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Trelawny of the Wells
While Monte is not only earning her credit for stylishly directing a play that has (according to her program note) been on her wish list to direct for thirty years, but also for serving as co-scenic designer (with Anita Tripathi Easterling) and for the sound design, all of which is proof that she needn’t be concerned that her ambitious efforts have been spread too thin. Costume designer Hugh Hanson didn’t need an assist in creating an eye-filling array of late Victorian attire.
Last produced (also according to program notes) at Lincoln Center in 1975 with a stellar cast that included Meryl Streep, John Lithgow, Mandy Patinkin and Marybeth Hurt, Trelawny of the Wells is, as is evident in this production, in no way dependant for its success upon a sizable cast of theatrical luminaries. What is in evidence is a first-rate cast, each of whom goes to the most delightful ends to bring a sparkling resonance to their characters as well as to the play’s cleverly concealed substance and its more conspicuously conscripted superficiality. Both aspects have been wonderfully achieved by this company, many of whom audiences will recognize as part of a core of returning STNJ artists.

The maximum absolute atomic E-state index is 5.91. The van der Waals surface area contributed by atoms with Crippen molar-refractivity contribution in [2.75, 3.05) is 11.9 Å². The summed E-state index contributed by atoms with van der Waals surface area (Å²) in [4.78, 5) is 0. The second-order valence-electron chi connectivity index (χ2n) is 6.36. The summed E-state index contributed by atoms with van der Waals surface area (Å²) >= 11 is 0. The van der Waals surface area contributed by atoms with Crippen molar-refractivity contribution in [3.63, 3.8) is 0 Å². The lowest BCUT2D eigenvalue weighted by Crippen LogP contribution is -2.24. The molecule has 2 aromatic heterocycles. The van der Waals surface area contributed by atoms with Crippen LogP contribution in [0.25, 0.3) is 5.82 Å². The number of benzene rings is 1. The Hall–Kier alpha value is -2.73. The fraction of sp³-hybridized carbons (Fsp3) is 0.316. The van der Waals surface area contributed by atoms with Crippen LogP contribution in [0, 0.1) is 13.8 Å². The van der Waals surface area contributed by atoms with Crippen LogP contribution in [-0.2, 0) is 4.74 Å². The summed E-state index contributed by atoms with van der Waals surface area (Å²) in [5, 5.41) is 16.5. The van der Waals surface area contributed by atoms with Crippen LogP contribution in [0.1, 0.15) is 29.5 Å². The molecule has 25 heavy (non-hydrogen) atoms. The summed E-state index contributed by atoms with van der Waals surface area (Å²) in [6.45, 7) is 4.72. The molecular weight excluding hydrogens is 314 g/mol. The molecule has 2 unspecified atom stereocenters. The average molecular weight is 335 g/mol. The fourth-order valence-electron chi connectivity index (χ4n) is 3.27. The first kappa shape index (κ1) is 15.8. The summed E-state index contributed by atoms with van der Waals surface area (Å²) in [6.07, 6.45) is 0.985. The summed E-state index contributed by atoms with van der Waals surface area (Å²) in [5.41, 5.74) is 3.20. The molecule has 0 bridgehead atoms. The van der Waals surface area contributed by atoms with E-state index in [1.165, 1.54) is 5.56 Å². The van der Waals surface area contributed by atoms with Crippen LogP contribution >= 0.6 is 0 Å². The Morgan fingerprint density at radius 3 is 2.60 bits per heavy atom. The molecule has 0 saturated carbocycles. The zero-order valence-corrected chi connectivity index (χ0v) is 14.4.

Pinero, whose career as an actor and as a prolific playwright (The Second Mrs. Tanqueray and Dandy Dick, among his most famous of fifty-nine plays) is not likely to rekindle memories of them besides Trelawny of the Wells, but we’ll be more than satisfied if this one is kept in the repertoire for the future. Although this play set in the 1860s, an era when stage actors had little use for or interest in subtlety or nuance and relied on their abilities and instincts for their stage performances to be seen as being larger in life in every gesture and posture, it also looks back affectionately to this time and through the romantic and professional journey of a lovely young ingénue Rose Trelawny (Nisi Sturgis).
As ordained by family tradition, Rose’s career in the theater appears bright as a rising star within the Bagnigge-Wells Theatre Company, at the same time that a fellow member of the company with playwriting aspirations Tom Wrench (John Patrick Hayden) is about to make a major breakthrough with a new and more realistic style of dramatic literature. But Rose’s career, however, is short-circuited when she decides to marry her handsome and wealthy sweetheart Arthur Gower (Jordan Coughtry) despite the displeasure of his stuffy ultra conservative family. Having agreed to move into the stately residence of Arthur’s grandfather Sir William Gower (Edmond Genest) and his great aunt Miss Trafalgar Gower (Jennifer Harmon) until the wedding, Rose, nevertheless, finds it impossible to either conform to their rigid rules of behavior or gracefully respect their cool attitude toward her.